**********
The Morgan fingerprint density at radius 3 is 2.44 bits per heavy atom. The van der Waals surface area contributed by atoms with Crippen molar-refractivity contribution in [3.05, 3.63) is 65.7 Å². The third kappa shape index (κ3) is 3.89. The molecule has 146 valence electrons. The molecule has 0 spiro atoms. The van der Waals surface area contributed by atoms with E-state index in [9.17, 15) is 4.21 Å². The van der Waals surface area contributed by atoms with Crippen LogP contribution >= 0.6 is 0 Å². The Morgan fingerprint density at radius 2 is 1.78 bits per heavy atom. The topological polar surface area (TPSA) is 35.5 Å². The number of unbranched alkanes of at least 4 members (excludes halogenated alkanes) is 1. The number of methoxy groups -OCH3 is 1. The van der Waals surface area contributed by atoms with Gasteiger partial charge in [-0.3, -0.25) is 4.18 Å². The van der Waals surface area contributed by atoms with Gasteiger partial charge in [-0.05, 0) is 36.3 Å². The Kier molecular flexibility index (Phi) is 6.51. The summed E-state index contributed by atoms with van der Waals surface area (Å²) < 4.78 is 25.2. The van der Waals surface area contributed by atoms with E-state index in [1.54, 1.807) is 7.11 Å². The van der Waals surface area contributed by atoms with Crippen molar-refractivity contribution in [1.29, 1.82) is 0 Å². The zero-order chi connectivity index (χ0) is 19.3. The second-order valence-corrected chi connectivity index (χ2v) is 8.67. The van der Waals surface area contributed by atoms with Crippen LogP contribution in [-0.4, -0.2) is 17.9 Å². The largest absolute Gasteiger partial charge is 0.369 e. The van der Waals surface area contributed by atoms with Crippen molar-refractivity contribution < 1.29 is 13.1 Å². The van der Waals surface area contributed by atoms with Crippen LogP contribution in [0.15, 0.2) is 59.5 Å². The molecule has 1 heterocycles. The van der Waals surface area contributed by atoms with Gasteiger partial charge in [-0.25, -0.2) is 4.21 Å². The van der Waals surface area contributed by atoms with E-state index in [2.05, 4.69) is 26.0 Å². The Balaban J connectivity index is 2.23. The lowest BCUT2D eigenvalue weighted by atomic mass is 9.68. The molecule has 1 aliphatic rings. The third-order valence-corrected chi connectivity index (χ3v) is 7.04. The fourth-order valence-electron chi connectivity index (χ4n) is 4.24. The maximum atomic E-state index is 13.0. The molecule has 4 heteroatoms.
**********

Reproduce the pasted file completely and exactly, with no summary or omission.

The Morgan fingerprint density at radius 3 is 2.44 bits per heavy atom. The van der Waals surface area contributed by atoms with Crippen molar-refractivity contribution in [3.05, 3.63) is 65.7 Å². The third kappa shape index (κ3) is 3.89. The molecule has 146 valence electrons. The molecule has 0 spiro atoms. The van der Waals surface area contributed by atoms with E-state index in [9.17, 15) is 4.21 Å². The van der Waals surface area contributed by atoms with Crippen LogP contribution >= 0.6 is 0 Å². The Morgan fingerprint density at radius 2 is 1.78 bits per heavy atom. The topological polar surface area (TPSA) is 35.5 Å². The number of unbranched alkanes of at least 4 members (excludes halogenated alkanes) is 1. The number of methoxy groups -OCH3 is 1. The van der Waals surface area contributed by atoms with Gasteiger partial charge in [-0.3, -0.25) is 4.18 Å². The van der Waals surface area contributed by atoms with Gasteiger partial charge in [-0.05, 0) is 36.3 Å². The Kier molecular flexibility index (Phi) is 6.51. The summed E-state index contributed by atoms with van der Waals surface area (Å²) < 4.78 is 25.2. The van der Waals surface area contributed by atoms with E-state index in [1.54, 1.807) is 7.11 Å². The van der Waals surface area contributed by atoms with Crippen molar-refractivity contribution in [1.29, 1.82) is 0 Å². The zero-order chi connectivity index (χ0) is 19.3. The second-order valence-corrected chi connectivity index (χ2v) is 8.67. The van der Waals surface area contributed by atoms with Crippen LogP contribution in [-0.4, -0.2) is 17.9 Å². The largest absolute Gasteiger partial charge is 0.369 e. The van der Waals surface area contributed by atoms with Crippen molar-refractivity contribution < 1.29 is 13.1 Å². The van der Waals surface area contributed by atoms with Crippen LogP contribution in [0.15, 0.2) is 59.5 Å². The molecule has 1 heterocycles. The van der Waals surface area contributed by atoms with Gasteiger partial charge in [-0.25, -0.2) is 4.21 Å². The van der Waals surface area contributed by atoms with E-state index in [2.05, 4.69) is 26.0 Å². The Balaban J connectivity index is 2.23. The lowest BCUT2D eigenvalue weighted by atomic mass is 9.68. The molecule has 1 aliphatic rings. The third-order valence-corrected chi connectivity index (χ3v) is 7.04. The fourth-order valence-electron chi connectivity index (χ4n) is 4.24. The maximum atomic E-state index is 13.0. The molecule has 4 heteroatoms.